Patients maimed by infected blood, innocents jailed, lives ruined. We want real justice – not inquiries| Simon Jenkins

How much money should go to those given infected blood in the 1970s and 80s? And how much to the wronged subpost office operators? Such questions surge periodically into the daylight and then subside. Last month it was the subpost office operators’ turn, stirring a burst of public rage. Today, an amendment to a bill demanding expanded compensation for victims of infected blood is expected to pass.

Both cases are heartbreaking. They tell of lives ruined through gross errors by public bodies. Both have been lurking for decades in Whitehall attics, lost in a world of lavish public inquiries and dodged political accountability. Two infected blood inquiries have so far consumed £100m in fees, without challenge or value audit. Legal fees now consume a quarter of the £2.6bn paid by the NHS in 2021-22 to victims of negligence.

Infected blood was initially straightforward. American blood now known to have had a high risk of contamination – from drug addicts and people with sexually transmitted diseases – was bought cheaply by the NHS. Some was used in research on haemophiliac children. It is estimated that 30,000 people were infected, of whom 3,000 later died, mostly after contracting HIV and hepatitis viruses.

Those infected received official income support and, in 2022, a lengthy inquiry under Brian Langstaff suggested that interim compensation of £100,000 be made to them and to bereaved partners of others infected. These payments were made, pending a final settlement including to those “affected as well as infected” by the scandal.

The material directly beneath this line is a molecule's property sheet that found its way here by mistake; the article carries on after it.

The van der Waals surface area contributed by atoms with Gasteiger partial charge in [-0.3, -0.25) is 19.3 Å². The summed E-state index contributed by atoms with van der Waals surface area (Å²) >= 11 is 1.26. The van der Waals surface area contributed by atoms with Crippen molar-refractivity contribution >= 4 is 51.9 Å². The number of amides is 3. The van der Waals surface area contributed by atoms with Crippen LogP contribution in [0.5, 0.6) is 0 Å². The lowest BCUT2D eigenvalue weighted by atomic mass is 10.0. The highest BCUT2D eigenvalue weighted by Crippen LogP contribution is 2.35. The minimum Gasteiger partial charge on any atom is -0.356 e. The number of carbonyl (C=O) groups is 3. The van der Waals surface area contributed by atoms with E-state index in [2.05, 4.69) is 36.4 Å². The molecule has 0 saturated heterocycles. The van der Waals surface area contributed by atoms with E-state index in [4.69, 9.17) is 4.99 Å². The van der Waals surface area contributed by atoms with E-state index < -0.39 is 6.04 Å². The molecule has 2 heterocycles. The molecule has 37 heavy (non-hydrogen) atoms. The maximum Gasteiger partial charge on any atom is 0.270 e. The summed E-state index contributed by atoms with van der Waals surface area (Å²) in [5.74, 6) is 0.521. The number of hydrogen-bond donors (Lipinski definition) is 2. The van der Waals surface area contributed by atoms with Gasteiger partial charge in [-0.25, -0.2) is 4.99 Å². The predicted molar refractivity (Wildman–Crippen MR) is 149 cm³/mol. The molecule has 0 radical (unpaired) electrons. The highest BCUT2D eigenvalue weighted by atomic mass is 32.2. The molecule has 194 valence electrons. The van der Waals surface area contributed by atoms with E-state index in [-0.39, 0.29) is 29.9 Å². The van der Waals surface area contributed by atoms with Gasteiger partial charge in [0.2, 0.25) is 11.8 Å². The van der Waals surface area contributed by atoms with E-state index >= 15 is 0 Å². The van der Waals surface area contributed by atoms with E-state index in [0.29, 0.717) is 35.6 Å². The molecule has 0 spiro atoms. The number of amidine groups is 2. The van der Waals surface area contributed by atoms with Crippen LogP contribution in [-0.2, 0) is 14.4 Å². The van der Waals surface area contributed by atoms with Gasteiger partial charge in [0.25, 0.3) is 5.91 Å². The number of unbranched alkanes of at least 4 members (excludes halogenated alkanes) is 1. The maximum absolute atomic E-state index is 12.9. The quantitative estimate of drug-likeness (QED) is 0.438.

Final settlement was subject to another inquiry by Robert Francis in 2022. It offered eager reading for negligence lawyers and horrors for the Treasury. The “affected” could include siblings, relatives, carers and even friends. It could embrace those experiencing mental harm and “adverse social consequences”. Harm could mean damage to marriage prospects and deprivation of parenthood. The Treasury has leaked that this could run to as much as £22bn.

At this point, the infected blood scandal shares common ground with that of the subpost office operators. We see ministers running for cover, throwing out “judge-led” inquiries to appease all sides. Years pass. Ministers come and go. Political accountability dissolves into the mists of time. The flight from justice into inquiry has become emblematic of British government. The Saville inquiry into Bloody Sunday is estimated to have cost £200m, not a penny of which went to the victims (although some did later receive compensation).

Dramatists have proved far more efficient in the pursuit of justice. It took a television series to drag the subpost office operators back into the political arena, and a Richard Norton-Taylor play to breathe life into the morbid – and shockingly unfinished – Grenfell Tower inquiry.

There was no case for stalling compensation to subpost office operators for their outrageous treatment by their bosses – bosses who should be on trial rather than merely shamed by inquiry lawyers. The failures and lessons to be learned by ministers should long ago have been resolved within the parliamentary process. Instead, Whitehall kicked these scandals into touch in the hope they would somehow go away.

In the case of contaminated blood, assessing the rights of all those affected was never going to be easy. The accidents and tragedies of life impact people in different ways. But deciding how to respond is what accountable government is for. Above all, it requires completion. Judge-led inquiries are justice delayed, and that is justice denied.


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